WHORE’S BIRD. A debauched fellow, the largest of all birds. He sings more like a whore’s bird than a canary bird; said of one who has a strong manly voice.
WHORE’S CURSE. A piece of gold coin, value five shillings and three pence, frequently given to women of the town by such as professed always to give gold, and who before the introduction of those pieces always gave half a guinea.
WHORE-MONGER. A man that keeps more than one mistress. A country gentleman, who kept a female friend, being reproved by the parson of the parish, and styled a whore-monger, asked the parson whether he had a cheese in his house; and being answered in the affirmative, ‘Pray,’ says he, ‘does that one cheese make you a cheese-monger?’
WHORE PIPE. The penis.
WHOW BALL. A milk-maid: from their frequent use of the word whow, to make the cow stand still in milking. Ball is the supposed name of the cow.
WIBBLE. Bad drink.
WIBLING’S WITCH. The four of clubs: from one James Wibling, who in the reign of King James I. grew rich by private gaming, and was commonly observed to have that card, and never to lose a game but when he had it not.
WICKET. A casement; also a little door.
WIDOW’S WEEDS. Mourning clothes of a peculiar fashion, denoting her state. A grass widow; a discarded mistress. a widow bewitched; a woman whose husband is abroad, and said, but not certainly known, to be dead.
WIFE. A fetter fixed to one leg.
WIFE IN WATER COLOURS. A mistress, or concubine; water colours being, like their engagements, easily effaced, or dissolved.
WIGANNOWNS. A man wearing a large wig.
WIGSBY. Wigsby; a man wearing a wig.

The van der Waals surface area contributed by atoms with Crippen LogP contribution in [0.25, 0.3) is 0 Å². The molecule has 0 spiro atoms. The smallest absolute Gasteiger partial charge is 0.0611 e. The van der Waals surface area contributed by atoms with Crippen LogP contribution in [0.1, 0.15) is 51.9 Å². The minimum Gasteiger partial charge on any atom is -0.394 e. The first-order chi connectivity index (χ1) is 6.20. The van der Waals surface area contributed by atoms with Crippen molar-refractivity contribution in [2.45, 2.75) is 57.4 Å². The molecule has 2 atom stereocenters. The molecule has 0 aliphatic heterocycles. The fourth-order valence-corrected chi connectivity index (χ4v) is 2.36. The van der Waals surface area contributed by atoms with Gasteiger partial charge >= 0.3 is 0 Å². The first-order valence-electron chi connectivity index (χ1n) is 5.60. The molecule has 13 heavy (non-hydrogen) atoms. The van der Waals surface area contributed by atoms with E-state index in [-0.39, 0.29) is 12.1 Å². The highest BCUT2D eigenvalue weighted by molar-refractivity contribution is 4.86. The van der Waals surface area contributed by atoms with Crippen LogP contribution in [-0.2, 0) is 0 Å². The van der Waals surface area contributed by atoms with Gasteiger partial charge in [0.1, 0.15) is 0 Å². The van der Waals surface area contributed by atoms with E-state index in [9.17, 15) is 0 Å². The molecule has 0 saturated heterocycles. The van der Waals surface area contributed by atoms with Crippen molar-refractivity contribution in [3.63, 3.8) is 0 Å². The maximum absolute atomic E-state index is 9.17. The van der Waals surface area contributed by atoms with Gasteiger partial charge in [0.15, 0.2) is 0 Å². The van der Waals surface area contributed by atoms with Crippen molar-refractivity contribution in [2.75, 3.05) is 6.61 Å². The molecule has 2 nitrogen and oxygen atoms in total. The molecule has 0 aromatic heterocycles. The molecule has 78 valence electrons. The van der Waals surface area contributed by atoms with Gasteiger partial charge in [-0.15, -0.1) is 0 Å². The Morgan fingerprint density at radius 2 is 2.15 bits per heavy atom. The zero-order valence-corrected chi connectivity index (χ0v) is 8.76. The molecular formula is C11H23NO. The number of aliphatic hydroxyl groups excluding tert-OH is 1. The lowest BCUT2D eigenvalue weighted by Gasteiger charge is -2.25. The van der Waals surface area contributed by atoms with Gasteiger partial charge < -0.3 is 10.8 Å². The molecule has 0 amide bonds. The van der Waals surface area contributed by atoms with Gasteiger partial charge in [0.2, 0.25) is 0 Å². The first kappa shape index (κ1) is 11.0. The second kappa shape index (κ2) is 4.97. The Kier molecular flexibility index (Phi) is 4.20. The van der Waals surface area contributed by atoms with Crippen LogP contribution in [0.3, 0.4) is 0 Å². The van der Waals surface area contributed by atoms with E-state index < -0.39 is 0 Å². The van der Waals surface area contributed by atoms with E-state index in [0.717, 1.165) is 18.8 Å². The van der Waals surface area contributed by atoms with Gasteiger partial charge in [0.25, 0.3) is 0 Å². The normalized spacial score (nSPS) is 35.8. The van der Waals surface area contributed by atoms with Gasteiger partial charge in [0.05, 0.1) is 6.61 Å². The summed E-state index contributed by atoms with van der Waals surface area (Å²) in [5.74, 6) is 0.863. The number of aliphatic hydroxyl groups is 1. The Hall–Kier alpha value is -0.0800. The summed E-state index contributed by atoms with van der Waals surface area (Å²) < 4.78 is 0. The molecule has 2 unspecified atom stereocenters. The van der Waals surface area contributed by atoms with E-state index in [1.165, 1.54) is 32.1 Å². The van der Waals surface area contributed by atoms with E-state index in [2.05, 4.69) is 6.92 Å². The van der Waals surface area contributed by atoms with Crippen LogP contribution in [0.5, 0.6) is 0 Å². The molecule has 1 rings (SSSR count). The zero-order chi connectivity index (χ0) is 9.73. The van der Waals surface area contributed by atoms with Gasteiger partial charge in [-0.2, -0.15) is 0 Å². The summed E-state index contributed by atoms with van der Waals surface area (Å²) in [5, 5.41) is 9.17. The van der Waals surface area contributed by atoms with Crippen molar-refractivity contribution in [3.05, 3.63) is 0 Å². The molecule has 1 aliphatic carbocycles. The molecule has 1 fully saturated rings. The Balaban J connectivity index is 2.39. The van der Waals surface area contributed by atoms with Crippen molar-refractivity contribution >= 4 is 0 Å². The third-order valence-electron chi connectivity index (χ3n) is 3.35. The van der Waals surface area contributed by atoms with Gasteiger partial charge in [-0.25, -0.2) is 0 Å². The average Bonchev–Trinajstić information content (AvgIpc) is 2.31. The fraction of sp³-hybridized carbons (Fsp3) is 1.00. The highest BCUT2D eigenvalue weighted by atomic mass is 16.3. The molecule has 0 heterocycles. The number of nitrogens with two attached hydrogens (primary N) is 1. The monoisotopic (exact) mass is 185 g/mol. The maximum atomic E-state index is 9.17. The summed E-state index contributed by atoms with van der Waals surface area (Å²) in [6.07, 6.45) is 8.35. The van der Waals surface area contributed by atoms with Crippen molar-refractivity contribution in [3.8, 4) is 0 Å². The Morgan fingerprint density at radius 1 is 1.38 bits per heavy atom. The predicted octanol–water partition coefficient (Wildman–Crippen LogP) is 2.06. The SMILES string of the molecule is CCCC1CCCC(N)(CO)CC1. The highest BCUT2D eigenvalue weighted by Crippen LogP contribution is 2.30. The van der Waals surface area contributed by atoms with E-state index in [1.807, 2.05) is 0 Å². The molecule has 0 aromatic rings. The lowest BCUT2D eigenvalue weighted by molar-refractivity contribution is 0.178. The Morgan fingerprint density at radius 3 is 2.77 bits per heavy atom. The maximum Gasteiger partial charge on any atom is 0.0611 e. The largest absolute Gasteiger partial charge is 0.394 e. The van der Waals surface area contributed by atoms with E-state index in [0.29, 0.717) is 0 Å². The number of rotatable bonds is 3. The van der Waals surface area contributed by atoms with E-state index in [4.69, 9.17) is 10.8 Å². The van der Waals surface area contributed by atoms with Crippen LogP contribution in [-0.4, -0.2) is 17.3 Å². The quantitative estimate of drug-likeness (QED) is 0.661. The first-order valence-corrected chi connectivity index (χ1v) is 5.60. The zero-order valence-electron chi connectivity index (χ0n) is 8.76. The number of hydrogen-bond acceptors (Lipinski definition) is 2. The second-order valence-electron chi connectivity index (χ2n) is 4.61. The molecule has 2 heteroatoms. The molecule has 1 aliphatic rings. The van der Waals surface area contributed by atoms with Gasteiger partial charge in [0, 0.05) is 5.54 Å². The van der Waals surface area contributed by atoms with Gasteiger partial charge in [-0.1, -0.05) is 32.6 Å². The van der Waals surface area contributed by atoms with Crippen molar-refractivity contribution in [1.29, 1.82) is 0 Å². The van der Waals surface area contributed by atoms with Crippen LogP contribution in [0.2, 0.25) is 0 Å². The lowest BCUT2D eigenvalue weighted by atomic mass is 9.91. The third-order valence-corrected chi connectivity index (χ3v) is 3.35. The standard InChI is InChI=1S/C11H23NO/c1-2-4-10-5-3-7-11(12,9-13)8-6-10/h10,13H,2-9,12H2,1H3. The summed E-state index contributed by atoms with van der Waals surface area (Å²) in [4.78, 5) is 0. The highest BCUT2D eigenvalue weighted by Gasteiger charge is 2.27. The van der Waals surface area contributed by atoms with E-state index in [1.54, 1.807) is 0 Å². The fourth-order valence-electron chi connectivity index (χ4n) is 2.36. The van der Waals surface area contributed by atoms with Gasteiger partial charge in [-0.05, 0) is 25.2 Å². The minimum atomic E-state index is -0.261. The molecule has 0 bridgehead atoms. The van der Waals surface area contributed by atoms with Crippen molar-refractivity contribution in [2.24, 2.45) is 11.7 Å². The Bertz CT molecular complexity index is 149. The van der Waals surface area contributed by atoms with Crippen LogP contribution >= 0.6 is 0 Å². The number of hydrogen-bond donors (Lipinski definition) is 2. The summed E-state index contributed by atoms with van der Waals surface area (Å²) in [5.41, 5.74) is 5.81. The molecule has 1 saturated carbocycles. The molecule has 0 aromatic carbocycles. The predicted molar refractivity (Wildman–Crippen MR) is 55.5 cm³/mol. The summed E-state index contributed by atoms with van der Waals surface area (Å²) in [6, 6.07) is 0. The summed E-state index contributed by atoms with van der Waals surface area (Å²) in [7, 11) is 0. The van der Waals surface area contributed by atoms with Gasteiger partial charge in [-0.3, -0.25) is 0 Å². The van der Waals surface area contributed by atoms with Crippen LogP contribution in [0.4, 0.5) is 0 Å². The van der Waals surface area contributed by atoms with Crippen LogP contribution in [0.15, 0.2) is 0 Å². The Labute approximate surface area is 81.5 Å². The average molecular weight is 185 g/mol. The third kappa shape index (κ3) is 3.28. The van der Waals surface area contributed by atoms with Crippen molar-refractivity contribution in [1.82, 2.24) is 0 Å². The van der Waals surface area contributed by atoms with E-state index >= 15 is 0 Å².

WILD ROGUES. Rogues trained up to stealing from their cradles.
WILD SQUIRT. A looseness.
WILD-GOOSE CHASE. A tedious uncertain pursuit, like the following a flock of wild geese, who are remarkably shy.
WILLING TIT. A free horse, or a coming girl.
WILLOW. Poor, and of no reputation. To wear the willow; to be abandoned by a lover or mistress.
TO WIN. To steal. The cull has won a couple of rum glimsticks; the fellow has stolen a pair of fine candlesticks.
WIND. To raise the wind; to procure mony.
WINDER. Transportation for life. The blowen has napped a winder for a lift; the wench is transported for life for stealing in a shop.
WIND-MILL. The fundament. She has no fortune but her mills; i.e. she has nothing but her **** and a*se.
WINDFALL. A legacy, or any accidental accession of property.
WINDMILLS IN THE HEAD. Foolish projects.
WINDOW PEEPER. A collector of the window tax.
WINDWARD PASSAGE. One who uses or navigates the windward passage; a sodomite.
WINDY. Foolish. A windy fellow; a simple fellow.
WINK. To tip one the wink; to give a signal by winking the eye.
WINNINGS. Plunder, goods, or money acquired by theft.
WINTER’S DAY. He is like a winter’s day, short and dirty.
WIPE. A blow, or reproach. I’ll give you a wipe on the chops. That story gave him a fine wipe. Also a handkerchief.
WIPER. A handkerchief. .
WIPER DRAWER. A pickpocket, one who steals handkerchiefs. He drew a broad, narrow, cam, or specked wiper; he picked a pocket of a broad, narrow, cambrick, or coloured handkerchief.
TO WIREDRAW. To lengthen out or extend any book, letter, or discourse.
WISE. As wise as Waltham’s calf, that ran nine miles to suck a bull.
WISE MEN OF GOTHAM. Gotham is a village in Nottinghamshire; its magistrates are said to have attempted to hedge in a cuckow; a bush, called the cuckow’s bush, is still shewn in support of the tradition. A thousand other ridiculous stories are told of the men of Gotham.
WISEACRE. A foolish conceited fellow.
WISEACRE’S HALL. Gresham college.